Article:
Resume Creation Guidelines

1. Create your resume in Microsoft Word or Google Docs

Starting with a resume in this format allows you to make changes as you evolve and apply to different types of jobs.  Never share your Word/Docs file with employers!

2. Save/Export your resume into a PDF

Your shareable resume should always be in a PDF format!  It’s the best format to apply for jobs online and can’t be altered easily.

3. Have two types of resumes

Applying to jobs online is done best with a simple resume that highlights your skills and work history. Exclude images, graphs, videos, columns, fields, headers, and footers. Applicant Tracking Systems (ATS) can’t read these and will distort your application. 

If you want a flashy resume to bring to an interview or want to include that as an attachment then that is highly encouraged as well. This will be especially useful for majors that require a little flair. The fancy resumes are great for bringing to the interview but not for passing through applicant tracking systems!

4. Never use different fonts or symbols

Computers are very smart but different fonts can mess with ATS.  The goal is to get your resume through to the hiring manager and using different fonts and symbols can make this difficult for you.

Try using: 

  • Times New Roman
  • Garamond
  • Arial
  • Calibri

5. Capitalization does matter

If you do not capitalize your name, your employer, or your job title then the ATS will think it’s a spelling mistake and instantly reject your resume. 

6. A proper heading

A heading is different than a header.  Be sure to put your name in your heading with your email (make sure your email is professional and clean!), phone number, and a link to your LinkedIn profile. DO NOT include your address!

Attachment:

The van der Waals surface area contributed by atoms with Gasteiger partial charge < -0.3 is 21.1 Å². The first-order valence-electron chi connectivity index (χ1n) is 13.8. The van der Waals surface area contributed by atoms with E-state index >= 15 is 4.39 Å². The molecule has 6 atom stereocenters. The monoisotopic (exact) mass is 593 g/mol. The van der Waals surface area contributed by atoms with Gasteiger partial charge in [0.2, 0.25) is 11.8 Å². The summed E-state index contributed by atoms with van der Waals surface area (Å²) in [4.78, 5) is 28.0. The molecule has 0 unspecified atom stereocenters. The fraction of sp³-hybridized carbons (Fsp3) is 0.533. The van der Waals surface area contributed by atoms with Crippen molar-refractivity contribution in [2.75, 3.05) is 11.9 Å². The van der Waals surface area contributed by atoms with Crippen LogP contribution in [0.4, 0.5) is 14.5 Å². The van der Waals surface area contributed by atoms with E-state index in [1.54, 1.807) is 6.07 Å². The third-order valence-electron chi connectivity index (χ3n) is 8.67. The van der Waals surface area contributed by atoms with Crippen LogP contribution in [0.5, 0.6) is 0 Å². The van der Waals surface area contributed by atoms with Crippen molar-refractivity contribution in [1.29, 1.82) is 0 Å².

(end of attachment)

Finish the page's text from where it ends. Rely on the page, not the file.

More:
7. Highlight yourself with a summary/objective*

A summary or objective will give the hiring manager an overview of who you are and what you are looking to do. The average hiring manager only spends 6-10 seconds on each resume before making a decision to move on. So make it count!

*Some schools don’t recommend this so double-check with your career advisor.

8. Use common titles

For each of your sections, you should use common titles that hiring managers and ATS are used to seeing. Title your sections with Work Experience, Education, Objective, and Summary.

9. Follow the same format for education and work experience

Use something similar to the following when listing your  school:

University Name                                  Start Date-End date

Degree & Major

Use something similar to the following when listing your  experience/jobs:

Company Name                                   Location

Job title                                                  Start Date-End date

You should list your collegiate history and work experience in reverse chronological order starting with your most recent experience/degree. DO NOT include extra space between your dashes for your dates of employment AND education.

10. Do not skip an end date

Even if you are still in your current role be sure to mention that.

Example:  July 1776-Current

Looking for an easy-to-follow template, click here!

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